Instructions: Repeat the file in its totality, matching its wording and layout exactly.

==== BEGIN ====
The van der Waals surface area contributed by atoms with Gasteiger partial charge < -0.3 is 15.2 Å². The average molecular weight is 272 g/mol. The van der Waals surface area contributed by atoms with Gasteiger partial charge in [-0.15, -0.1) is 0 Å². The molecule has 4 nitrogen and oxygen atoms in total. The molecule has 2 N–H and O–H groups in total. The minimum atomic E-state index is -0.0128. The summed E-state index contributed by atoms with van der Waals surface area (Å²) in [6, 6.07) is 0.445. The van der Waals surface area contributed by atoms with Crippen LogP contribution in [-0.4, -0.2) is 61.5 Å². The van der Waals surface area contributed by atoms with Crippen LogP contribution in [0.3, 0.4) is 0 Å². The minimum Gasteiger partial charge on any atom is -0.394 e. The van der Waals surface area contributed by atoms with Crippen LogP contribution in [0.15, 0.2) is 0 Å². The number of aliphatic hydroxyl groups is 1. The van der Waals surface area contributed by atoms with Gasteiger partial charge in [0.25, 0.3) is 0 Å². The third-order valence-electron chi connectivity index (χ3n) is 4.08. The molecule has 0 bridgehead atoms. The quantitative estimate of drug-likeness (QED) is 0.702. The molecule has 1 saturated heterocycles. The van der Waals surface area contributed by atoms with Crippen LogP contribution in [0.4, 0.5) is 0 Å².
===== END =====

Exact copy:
The van der Waals surface area contributed by atoms with Gasteiger partial charge < -0.3 is 15.2 Å². The average molecular weight is 272 g/mol. The van der Waals surface area contributed by atoms with Gasteiger partial charge in [-0.15, -0.1) is 0 Å². The molecule has 4 nitrogen and oxygen atoms in total. The molecule has 2 N–H and O–H groups in total. The minimum atomic E-state index is -0.0128. The summed E-state index contributed by atoms with van der Waals surface area (Å²) in [6, 6.07) is 0.445. The van der Waals surface area contributed by atoms with Crippen LogP contribution in [-0.4, -0.2) is 61.5 Å². The van der Waals surface area contributed by atoms with Crippen LogP contribution in [0.3, 0.4) is 0 Å². The minimum Gasteiger partial charge on any atom is -0.394 e. The van der Waals surface area contributed by atoms with Crippen LogP contribution in [0.15, 0.2) is 0 Å². The number of aliphatic hydroxyl groups is 1. The van der Waals surface area contributed by atoms with Gasteiger partial charge in [0.25, 0.3) is 0 Å². The third-order valence-electron chi connectivity index (χ3n) is 4.08. The molecule has 0 bridgehead atoms. The quantitative estimate of drug-likeness (QED) is 0.702. The molecule has 1 saturated heterocycles. The van der Waals surface area contributed by atoms with Crippen LogP contribution in [0.4, 0.5) is 0 Å².